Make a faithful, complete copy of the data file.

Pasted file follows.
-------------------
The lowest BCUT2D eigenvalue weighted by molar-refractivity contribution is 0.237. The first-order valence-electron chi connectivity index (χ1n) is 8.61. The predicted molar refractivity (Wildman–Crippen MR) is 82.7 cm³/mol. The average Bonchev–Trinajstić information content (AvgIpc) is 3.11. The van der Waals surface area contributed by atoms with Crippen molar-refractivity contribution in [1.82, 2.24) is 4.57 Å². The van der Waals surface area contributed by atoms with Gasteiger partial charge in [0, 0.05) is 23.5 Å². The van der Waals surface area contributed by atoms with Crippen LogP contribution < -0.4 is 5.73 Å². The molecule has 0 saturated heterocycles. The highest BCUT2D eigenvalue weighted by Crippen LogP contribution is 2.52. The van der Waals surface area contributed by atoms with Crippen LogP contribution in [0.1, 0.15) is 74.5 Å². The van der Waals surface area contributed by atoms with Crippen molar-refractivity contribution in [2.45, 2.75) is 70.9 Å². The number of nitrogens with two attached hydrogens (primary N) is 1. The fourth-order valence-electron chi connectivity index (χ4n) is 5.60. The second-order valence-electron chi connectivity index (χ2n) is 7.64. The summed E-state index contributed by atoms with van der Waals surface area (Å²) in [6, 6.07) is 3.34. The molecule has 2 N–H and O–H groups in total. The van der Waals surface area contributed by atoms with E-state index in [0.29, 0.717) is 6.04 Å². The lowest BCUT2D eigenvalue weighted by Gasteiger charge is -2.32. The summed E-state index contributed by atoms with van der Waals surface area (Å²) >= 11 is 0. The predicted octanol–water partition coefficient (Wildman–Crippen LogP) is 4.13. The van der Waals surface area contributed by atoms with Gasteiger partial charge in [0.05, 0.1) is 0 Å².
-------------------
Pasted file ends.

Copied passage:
The lowest BCUT2D eigenvalue weighted by molar-refractivity contribution is 0.237. The first-order valence-electron chi connectivity index (χ1n) is 8.61. The predicted molar refractivity (Wildman–Crippen MR) is 82.7 cm³/mol. The average Bonchev–Trinajstić information content (AvgIpc) is 3.11. The van der Waals surface area contributed by atoms with Crippen molar-refractivity contribution in [1.82, 2.24) is 4.57 Å². The van der Waals surface area contributed by atoms with Gasteiger partial charge in [0, 0.05) is 23.5 Å². The van der Waals surface area contributed by atoms with Crippen LogP contribution < -0.4 is 5.73 Å². The molecule has 0 saturated heterocycles. The highest BCUT2D eigenvalue weighted by Crippen LogP contribution is 2.52. The van der Waals surface area contributed by atoms with Crippen LogP contribution in [0.1, 0.15) is 74.5 Å². The van der Waals surface area contributed by atoms with Crippen molar-refractivity contribution in [2.45, 2.75) is 70.9 Å². The number of nitrogens with two attached hydrogens (primary N) is 1. The fourth-order valence-electron chi connectivity index (χ4n) is 5.60. The second-order valence-electron chi connectivity index (χ2n) is 7.64. The summed E-state index contributed by atoms with van der Waals surface area (Å²) in [6, 6.07) is 3.34. The molecule has 2 N–H and O–H groups in total. The van der Waals surface area contributed by atoms with E-state index in [0.29, 0.717) is 6.04 Å². The lowest BCUT2D eigenvalue weighted by Gasteiger charge is -2.32. The summed E-state index contributed by atoms with van der Waals surface area (Å²) >= 11 is 0. The predicted octanol–water partition coefficient (Wildman–Crippen LogP) is 4.13. The van der Waals surface area contributed by atoms with Gasteiger partial charge in [0.05, 0.1) is 0 Å².